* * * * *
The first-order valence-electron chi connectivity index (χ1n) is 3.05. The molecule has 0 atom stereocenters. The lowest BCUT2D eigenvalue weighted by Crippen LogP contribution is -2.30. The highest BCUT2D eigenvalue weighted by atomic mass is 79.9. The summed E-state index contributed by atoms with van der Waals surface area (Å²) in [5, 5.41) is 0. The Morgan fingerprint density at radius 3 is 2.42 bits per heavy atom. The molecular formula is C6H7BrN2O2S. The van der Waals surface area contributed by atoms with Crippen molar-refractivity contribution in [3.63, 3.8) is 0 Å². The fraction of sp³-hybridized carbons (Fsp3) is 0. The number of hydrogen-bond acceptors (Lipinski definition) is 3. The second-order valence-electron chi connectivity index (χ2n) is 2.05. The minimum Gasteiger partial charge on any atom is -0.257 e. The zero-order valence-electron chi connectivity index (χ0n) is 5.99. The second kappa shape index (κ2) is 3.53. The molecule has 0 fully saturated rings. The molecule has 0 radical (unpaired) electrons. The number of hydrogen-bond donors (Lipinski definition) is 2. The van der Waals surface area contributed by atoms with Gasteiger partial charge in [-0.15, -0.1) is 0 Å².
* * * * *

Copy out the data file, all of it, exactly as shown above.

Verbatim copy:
The first-order valence-electron chi connectivity index (χ1n) is 3.05. The molecule has 0 atom stereocenters. The lowest BCUT2D eigenvalue weighted by Crippen LogP contribution is -2.30. The highest BCUT2D eigenvalue weighted by atomic mass is 79.9. The summed E-state index contributed by atoms with van der Waals surface area (Å²) in [5, 5.41) is 0. The Morgan fingerprint density at radius 3 is 2.42 bits per heavy atom. The molecular formula is C6H7BrN2O2S. The van der Waals surface area contributed by atoms with Crippen molar-refractivity contribution in [3.63, 3.8) is 0 Å². The fraction of sp³-hybridized carbons (Fsp3) is 0. The number of hydrogen-bond acceptors (Lipinski definition) is 3. The second-order valence-electron chi connectivity index (χ2n) is 2.05. The minimum Gasteiger partial charge on any atom is -0.257 e. The zero-order valence-electron chi connectivity index (χ0n) is 5.99. The second kappa shape index (κ2) is 3.53. The molecule has 0 fully saturated rings. The molecule has 0 radical (unpaired) electrons. The number of hydrogen-bond donors (Lipinski definition) is 2. The van der Waals surface area contributed by atoms with Gasteiger partial charge in [-0.15, -0.1) is 0 Å².